07 Oct 2009  Working Papers

Specific Knowledge and Divisional Performance Measurement

Executive Summary — Performance measurement is one of the critical factors that determine how individuals in an organization behave. It includes subjective as well as objective assessments of the performance of both individuals and subunits of an organization such as divisions or departments. Besides the choice of the performance measures themselves, performance evaluation involves the process of attaching value weights to the different measures to represent the importance of achievement on each dimension. This paper examines five common divisional performance measurement methods: cost centers, revenue centers, profit centers, investment centers, and expense centers. The authors furnish the outlines of a theory that attempts to explain when each of these five methods is likely to be the most efficient. Key concepts include:

  • Each of these methods can be seen as providing an alternative way of aligning corporate decision-making authority with valuable "specific knowledge" inside the organization.
  • Jensen and Meckling's theory suggests that cost and revenue centers work best in cases where headquarters has (or can readily obtain) good information about cost and demand functions, product quality, and investment opportunities.
  • Decentralized profit and investment centers tend to supplant revenue and cost centers when managers of business units have a significant informational advantage over headquarters.

 

Author Abstract

This paper discusses five common divisional performance measurement methods—cost centers, revenue centers, profit centers, investment centers, and expense centers—while providing a theory that explains when each of these methods is likely to be the most efficient. The central insight of the theory is that each method offers a different way of aligning decision-making authority with valuable "specific knowledge" inside the organization.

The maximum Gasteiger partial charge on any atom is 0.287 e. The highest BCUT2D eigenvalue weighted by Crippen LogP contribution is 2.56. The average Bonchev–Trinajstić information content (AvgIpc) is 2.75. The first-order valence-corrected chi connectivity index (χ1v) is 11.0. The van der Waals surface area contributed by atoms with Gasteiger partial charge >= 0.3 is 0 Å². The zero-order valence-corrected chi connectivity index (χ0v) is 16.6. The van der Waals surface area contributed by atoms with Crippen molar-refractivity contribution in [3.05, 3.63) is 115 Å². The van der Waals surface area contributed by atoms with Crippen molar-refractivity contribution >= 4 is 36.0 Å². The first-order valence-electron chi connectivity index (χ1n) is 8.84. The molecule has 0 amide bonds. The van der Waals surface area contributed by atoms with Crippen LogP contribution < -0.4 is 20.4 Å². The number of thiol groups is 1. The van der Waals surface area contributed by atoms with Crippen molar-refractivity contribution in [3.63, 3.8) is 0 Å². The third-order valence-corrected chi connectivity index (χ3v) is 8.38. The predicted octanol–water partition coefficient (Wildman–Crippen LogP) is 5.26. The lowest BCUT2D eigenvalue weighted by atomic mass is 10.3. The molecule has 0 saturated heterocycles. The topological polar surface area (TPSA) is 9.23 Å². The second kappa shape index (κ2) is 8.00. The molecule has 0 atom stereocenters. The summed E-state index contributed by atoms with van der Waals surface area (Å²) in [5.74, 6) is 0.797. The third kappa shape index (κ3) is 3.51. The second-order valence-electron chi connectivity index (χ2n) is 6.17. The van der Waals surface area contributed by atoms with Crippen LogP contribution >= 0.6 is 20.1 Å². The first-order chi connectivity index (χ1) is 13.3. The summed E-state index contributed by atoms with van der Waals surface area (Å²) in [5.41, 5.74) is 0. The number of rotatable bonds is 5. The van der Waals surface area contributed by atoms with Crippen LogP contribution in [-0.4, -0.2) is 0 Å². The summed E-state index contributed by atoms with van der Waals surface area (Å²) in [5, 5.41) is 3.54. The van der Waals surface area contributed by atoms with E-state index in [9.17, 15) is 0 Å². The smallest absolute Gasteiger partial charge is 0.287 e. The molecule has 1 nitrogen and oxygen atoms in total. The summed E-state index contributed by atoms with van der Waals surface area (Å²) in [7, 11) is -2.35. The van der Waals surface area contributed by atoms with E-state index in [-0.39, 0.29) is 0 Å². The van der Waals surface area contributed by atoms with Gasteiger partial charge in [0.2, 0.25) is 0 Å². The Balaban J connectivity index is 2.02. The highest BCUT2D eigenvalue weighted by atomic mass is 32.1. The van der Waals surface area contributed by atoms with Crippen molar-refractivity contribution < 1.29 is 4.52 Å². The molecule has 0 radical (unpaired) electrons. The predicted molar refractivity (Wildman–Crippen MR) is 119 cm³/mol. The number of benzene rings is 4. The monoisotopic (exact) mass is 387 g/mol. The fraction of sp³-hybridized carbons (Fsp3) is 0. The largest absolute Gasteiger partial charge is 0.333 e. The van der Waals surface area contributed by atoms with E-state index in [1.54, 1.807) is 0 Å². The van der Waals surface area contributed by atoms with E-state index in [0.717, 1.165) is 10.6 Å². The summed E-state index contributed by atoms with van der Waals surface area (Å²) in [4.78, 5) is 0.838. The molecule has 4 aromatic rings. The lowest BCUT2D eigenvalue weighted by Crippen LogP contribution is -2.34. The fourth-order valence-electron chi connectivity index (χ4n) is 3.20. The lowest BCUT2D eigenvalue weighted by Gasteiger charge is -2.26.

The theory suggests that cost and revenue centers work best in cases where headquarters has good information about cost and demand functions, product quality, and optimal output mix. Profit centers—defined as business units whose managers have responsibility for overall profits, but not the authority to make major capital spending decisions—tend to supplant revenue and cost centers when line managers have a significant informational advantage over headquarters and when there are few interdependencies (or "synergies") between divisions. Investment centers—profit centers in which unit managers are allowed to make major investment decisions—tend to prevail when the activity is capital-intensive and when it is difficult for headquarters to identify the value-maximizing investment strategy for the business unit.

In evaluating the performance of profit centers, rate-of-return measures like ROA are likely to be effective when unit managers do not have major influence over the level of new investment. But, in the case of investment centers, Economic Value Added, or EVA, is likely to be the most effective single-period measure because it is designed to encourage only value-increasing investment decisions. 13 pages.

Paper Information